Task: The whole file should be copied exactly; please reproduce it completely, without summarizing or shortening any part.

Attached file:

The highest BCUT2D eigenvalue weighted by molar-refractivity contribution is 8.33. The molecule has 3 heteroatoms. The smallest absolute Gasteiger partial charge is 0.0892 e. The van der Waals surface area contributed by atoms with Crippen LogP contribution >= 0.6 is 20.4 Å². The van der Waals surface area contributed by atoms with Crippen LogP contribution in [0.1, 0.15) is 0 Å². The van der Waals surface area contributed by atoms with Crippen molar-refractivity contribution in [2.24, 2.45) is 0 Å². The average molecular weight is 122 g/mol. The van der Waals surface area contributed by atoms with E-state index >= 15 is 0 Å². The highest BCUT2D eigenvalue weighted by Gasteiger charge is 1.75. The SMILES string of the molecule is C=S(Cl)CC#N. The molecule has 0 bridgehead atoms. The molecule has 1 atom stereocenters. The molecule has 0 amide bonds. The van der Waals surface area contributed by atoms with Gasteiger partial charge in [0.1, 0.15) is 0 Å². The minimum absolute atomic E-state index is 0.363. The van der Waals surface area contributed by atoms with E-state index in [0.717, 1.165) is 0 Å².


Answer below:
The highest BCUT2D eigenvalue weighted by molar-refractivity contribution is 8.33. The molecule has 3 heteroatoms. The smallest absolute Gasteiger partial charge is 0.0892 e. The van der Waals surface area contributed by atoms with Crippen LogP contribution >= 0.6 is 20.4 Å². The van der Waals surface area contributed by atoms with Crippen LogP contribution in [0.1, 0.15) is 0 Å². The van der Waals surface area contributed by atoms with Crippen molar-refractivity contribution in [2.24, 2.45) is 0 Å². The average molecular weight is 122 g/mol. The van der Waals surface area contributed by atoms with E-state index >= 15 is 0 Å². The highest BCUT2D eigenvalue weighted by Gasteiger charge is 1.75. The SMILES string of the molecule is C=S(Cl)CC#N. The molecule has 0 bridgehead atoms. The molecule has 1 atom stereocenters. The molecule has 0 amide bonds. The van der Waals surface area contributed by atoms with Gasteiger partial charge in [0.1, 0.15) is 0 Å². The minimum absolute atomic E-state index is 0.363. The van der Waals surface area contributed by atoms with E-state index in [0.717, 1.165) is 0 Å².